The Four Cultural Norms of Sociology
Culture is the umbrella term that encompasses the collective social behavior and traditions observed in different human communities, the beliefs, arts, behaviors, customs, laws, skills, and talents of the people in those communities. It is a very important aspect of human society that can be seen from the macro level to the micro level, at the family level, the neighborhood level, even in the national level. The diversity of cultures encountered in today’s world is very wide. We can find two or three cultures in one school, two or three in the village, one in the campus and so on. Thus, it has become an important aspect of studying the definition of culture.
Most of the sociologists believe that cultural universals are the shared experiences of societies that are widespread and deep-rooted in time and space. These cultural universals are usually derived from a number of sources including historic experience, oral tradition, myth, values, and actions of individuals who are attached to their own community, tribe, nation, linguistic group, or ethnic group. A few of them are quite vague and have no significant connection with reality. However, most of them are concrete and empirical, depending on the type of society examined and the level of analysis being performed. Thus, there are four common cultural universalities.
The first cultural universal is the difference between culture and language. People living in different cultures have developed and maintained their own set of social rules and social behaviors and did not share any cultural norm with other cultures. For example, while most people in the United States can readily understand the concept of gender discrimination or the difference between black and white, they do not share the same cultural beliefs and attitudes.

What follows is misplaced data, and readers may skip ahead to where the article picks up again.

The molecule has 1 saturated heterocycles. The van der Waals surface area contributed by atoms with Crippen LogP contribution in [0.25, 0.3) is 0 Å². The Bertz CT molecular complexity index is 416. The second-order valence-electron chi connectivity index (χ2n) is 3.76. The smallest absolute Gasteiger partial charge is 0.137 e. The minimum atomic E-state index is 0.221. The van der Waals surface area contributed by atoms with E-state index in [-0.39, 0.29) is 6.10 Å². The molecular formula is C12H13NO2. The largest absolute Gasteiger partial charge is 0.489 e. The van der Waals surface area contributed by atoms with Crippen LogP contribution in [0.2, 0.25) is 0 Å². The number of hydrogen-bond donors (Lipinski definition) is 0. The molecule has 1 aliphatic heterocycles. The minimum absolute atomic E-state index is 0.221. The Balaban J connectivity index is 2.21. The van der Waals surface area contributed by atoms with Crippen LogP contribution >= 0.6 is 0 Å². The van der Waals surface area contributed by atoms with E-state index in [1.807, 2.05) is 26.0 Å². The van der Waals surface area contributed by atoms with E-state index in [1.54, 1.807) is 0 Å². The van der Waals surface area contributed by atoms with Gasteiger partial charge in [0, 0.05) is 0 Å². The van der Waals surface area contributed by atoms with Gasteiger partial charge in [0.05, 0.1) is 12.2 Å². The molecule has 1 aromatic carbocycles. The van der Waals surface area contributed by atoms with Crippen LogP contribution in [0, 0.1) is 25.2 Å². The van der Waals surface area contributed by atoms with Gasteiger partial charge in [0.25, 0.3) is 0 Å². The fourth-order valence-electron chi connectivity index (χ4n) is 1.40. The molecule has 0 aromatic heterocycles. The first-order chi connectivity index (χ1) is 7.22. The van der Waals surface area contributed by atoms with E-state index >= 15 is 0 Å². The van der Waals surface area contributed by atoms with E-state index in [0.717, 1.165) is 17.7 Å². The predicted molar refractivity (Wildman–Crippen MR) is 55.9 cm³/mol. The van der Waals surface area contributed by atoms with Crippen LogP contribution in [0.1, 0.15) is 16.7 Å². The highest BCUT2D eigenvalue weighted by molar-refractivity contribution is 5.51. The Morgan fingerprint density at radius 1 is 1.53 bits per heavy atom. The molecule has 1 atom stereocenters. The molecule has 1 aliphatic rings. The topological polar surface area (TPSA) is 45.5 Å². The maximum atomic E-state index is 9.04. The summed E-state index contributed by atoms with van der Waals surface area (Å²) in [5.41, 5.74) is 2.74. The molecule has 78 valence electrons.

The second cultural universal is the difference between individual and group culture. The group culture is an abstract, almost empty concept, representing the beliefs and behaviors of a small group of people. These groups may be religious or ethnic, or even political entities subscribing to a specific political ideology. In contrast, the abstract and essentially meaningless culture is the common social norm shared by almost all people. It includes most of the beliefs and actions of people within the US society.
The third cultural norm is difference and differentiation. Different cultures express and enforce their own norms in different ways. Some social sciences are oriented towards identifying and describing similarities and differences, both qualitatively and quantitatively. Some fields, like anthropology, have a strong methodology that relies on comparing quantitative data from various societies to identify similarities and differences. Most fields, however, depend on qualitative methodologies that seek to describe patterns of variation in behavior and beliefs without identifying any underlying structure or dynamics.
The fourth and last cultural norm is change. Societies have the power to transform their cultural structure and beliefs over time. This can result to new variations in norms, values, and social life-style. These changes are commonly accompanied by conflict and some degree of violence, especially when these alter the power balance between dominant and minority groups and/or socio-economic status within societies.